The inspector accepted the appellant’s arboriculture assessment that although the protected lime tree was of moderate landscape value, as it might only have a twenty-year life span and was not fundamental to the visual character of the surrounding area in her view, its loss would not render the proposal unacceptable. She also found that the appellant had adequately demonstrated that the proposed quantum of residential development in the outline proposal could be acceptably accommodated within the appeal site without undue harm to the living conditions of neighbouring residents, as a result of the blocks' potential setback, separation distances involved and existing landscape screening. The inspector further opined the council had put forward limited evidence to support their views that the cumulative impacts of nearby sports clubs, tram stops and residential accesses to the proposal and its proximity to a nearby junction, would be significantly harmful to the safety of the users of the highway and capacity of the surrounding highway network. The county council and Highways England had not objected to the proposal.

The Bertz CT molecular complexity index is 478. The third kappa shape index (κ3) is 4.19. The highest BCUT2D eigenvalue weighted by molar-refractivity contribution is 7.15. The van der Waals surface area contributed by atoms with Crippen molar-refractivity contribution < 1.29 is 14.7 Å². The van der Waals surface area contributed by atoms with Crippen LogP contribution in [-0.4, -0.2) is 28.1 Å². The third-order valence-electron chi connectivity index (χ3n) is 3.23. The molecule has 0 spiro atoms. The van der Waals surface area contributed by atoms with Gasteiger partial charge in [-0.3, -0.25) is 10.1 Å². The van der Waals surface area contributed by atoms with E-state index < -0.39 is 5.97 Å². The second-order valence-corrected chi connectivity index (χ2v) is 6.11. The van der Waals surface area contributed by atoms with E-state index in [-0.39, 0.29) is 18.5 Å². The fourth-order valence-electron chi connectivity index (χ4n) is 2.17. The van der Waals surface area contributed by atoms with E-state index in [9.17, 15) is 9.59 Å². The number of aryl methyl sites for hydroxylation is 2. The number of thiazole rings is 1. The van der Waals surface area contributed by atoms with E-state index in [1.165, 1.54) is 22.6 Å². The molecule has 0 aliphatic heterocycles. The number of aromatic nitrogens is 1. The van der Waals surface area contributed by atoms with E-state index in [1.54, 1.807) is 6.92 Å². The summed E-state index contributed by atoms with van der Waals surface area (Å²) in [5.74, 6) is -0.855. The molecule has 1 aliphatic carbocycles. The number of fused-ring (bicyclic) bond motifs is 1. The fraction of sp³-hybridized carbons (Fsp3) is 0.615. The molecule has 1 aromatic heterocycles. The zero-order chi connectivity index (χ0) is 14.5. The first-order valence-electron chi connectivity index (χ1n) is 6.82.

With regard to the appellant’s application for costs, the inspector concluded that council members had failed to substantiate their reasons for refusal in relation to the highway grounds and the impact of the proposed residential development on residential occupiers, since they had objected to aspects that were still to be dealt with by reserved matters. As a result, this led to the applicant having to incur unnecessary and wasted expense in relation to these two points and therefore, a partial award of costs was justified.
Inspector: R Norman; Written representations